An article in The New York Times, Americans Change Faiths at Rising Rate, Report Finds tells of a Pew Trust funded study which found, "that 44 percent of Americans have switched religious affiliations." The study also noted that 20 percent of men and 13 percent of women have no religious affiliation. This term does not mean atheist or agnostic, but those together with people who are "nothing in particular" when it comes to religion.
The decline in brand loyalty for denominations is not surprising. Sticking to one denomination come Heaven or Baptismal waters was more common in a time when people kept a job for most of their adult life and left with a gold watch and a healthy pension. Today loyalty is down all over and this is true of churches as well. There is a downside in that it can be good to find a church that challenges you and this may be found in staying put. That sort of stability says that the church (which is the people) matters more than the pastor or programs or whatever else changes that causes someone to leave. But many times, changing churches may be the best way to be more faithful about attending church, and what is wrong with that?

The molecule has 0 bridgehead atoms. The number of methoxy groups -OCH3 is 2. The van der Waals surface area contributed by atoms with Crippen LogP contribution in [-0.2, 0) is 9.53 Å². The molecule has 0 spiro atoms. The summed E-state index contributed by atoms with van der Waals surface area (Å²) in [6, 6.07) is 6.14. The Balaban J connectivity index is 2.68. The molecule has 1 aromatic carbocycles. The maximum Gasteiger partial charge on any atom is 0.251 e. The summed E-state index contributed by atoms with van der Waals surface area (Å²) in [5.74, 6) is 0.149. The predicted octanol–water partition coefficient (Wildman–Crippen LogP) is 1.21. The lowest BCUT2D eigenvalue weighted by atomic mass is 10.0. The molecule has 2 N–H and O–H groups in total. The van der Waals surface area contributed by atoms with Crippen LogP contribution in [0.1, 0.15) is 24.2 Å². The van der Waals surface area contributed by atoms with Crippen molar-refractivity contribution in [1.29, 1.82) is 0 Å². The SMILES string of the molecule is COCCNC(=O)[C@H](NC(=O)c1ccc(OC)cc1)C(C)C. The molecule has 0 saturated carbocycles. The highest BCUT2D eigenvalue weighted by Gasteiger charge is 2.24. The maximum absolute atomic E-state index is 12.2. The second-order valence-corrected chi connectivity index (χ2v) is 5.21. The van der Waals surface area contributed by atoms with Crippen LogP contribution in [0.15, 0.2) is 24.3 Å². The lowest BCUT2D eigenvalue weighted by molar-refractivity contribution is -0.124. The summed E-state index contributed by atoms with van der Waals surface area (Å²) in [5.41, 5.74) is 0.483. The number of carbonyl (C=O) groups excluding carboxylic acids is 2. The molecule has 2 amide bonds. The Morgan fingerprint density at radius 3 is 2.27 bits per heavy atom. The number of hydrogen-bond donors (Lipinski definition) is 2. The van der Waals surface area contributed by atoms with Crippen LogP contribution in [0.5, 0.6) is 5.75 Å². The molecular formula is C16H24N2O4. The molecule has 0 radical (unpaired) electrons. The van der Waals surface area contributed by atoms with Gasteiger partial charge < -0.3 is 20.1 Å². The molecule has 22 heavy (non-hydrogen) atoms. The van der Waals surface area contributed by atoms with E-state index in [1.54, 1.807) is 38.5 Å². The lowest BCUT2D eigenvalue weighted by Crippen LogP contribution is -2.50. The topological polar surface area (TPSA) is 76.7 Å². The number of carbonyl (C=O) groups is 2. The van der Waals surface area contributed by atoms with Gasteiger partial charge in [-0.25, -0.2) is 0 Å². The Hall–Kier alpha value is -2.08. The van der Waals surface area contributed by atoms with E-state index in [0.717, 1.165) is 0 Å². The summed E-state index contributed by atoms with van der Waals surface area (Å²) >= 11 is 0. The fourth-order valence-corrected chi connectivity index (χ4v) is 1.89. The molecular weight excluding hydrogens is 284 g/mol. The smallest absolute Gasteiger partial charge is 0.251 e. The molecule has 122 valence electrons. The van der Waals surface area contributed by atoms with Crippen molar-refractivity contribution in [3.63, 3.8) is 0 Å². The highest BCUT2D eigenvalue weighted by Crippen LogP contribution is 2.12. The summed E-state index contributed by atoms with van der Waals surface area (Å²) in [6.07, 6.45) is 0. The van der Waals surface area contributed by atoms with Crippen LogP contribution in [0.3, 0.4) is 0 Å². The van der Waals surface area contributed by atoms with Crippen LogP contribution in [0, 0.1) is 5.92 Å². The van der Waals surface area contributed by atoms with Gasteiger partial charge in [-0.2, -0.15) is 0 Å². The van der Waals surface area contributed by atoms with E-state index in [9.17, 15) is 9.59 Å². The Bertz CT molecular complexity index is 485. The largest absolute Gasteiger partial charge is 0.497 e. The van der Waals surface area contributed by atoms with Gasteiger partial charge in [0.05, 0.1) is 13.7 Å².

I think the plus side of changing is that one can also find the right church for him or her (or their family). This matters so much that whether one is an Episcopalian in this town and a Methodist in that town may matter less. We certainly see this at King of Peace which is less melting pot and more hearty stew, with people from a variety of denominational backgrounds coming together.
We may as well not get too set in denominational prefence anyway. Once we get to heaven, denominational distinctions will matter not the least. There we will be one as we worship our one Lord.
The Rev. Frank Logue, Pastor